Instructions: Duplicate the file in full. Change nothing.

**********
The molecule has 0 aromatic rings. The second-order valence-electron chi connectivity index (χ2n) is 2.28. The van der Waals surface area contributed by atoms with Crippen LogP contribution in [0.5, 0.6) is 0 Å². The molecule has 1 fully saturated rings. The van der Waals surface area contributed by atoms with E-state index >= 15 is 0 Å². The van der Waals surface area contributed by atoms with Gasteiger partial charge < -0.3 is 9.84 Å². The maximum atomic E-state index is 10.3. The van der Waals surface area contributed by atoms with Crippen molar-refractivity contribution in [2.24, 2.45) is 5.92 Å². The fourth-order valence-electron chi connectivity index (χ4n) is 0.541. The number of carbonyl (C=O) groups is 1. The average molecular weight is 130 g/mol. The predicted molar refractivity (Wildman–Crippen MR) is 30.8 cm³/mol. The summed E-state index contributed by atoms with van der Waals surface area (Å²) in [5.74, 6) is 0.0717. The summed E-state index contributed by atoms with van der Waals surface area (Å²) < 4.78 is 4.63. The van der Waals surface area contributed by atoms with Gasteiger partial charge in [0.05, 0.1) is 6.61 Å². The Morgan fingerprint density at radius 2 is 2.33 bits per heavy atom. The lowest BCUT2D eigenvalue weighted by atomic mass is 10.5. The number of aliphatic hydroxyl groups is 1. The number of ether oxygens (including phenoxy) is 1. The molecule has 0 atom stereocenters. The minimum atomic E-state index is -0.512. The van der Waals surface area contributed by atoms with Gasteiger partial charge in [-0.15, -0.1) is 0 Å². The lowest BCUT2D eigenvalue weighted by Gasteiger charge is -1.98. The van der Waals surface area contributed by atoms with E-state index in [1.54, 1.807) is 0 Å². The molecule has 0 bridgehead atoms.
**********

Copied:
The molecule has 0 aromatic rings. The second-order valence-electron chi connectivity index (χ2n) is 2.28. The van der Waals surface area contributed by atoms with Crippen LogP contribution in [0.5, 0.6) is 0 Å². The molecule has 1 fully saturated rings. The van der Waals surface area contributed by atoms with E-state index >= 15 is 0 Å². The van der Waals surface area contributed by atoms with Gasteiger partial charge < -0.3 is 9.84 Å². The maximum atomic E-state index is 10.3. The van der Waals surface area contributed by atoms with Crippen molar-refractivity contribution in [2.24, 2.45) is 5.92 Å². The fourth-order valence-electron chi connectivity index (χ4n) is 0.541. The number of carbonyl (C=O) groups is 1. The average molecular weight is 130 g/mol. The predicted molar refractivity (Wildman–Crippen MR) is 30.8 cm³/mol. The summed E-state index contributed by atoms with van der Waals surface area (Å²) in [5.74, 6) is 0.0717. The summed E-state index contributed by atoms with van der Waals surface area (Å²) < 4.78 is 4.63. The van der Waals surface area contributed by atoms with Gasteiger partial charge in [0.05, 0.1) is 6.61 Å². The Morgan fingerprint density at radius 2 is 2.33 bits per heavy atom. The lowest BCUT2D eigenvalue weighted by atomic mass is 10.5. The number of aliphatic hydroxyl groups is 1. The number of ether oxygens (including phenoxy) is 1. The molecule has 0 atom stereocenters. The minimum atomic E-state index is -0.512. The van der Waals surface area contributed by atoms with Gasteiger partial charge in [-0.15, -0.1) is 0 Å². The lowest BCUT2D eigenvalue weighted by Gasteiger charge is -1.98. The van der Waals surface area contributed by atoms with E-state index in [1.54, 1.807) is 0 Å². The molecule has 0 bridgehead atoms.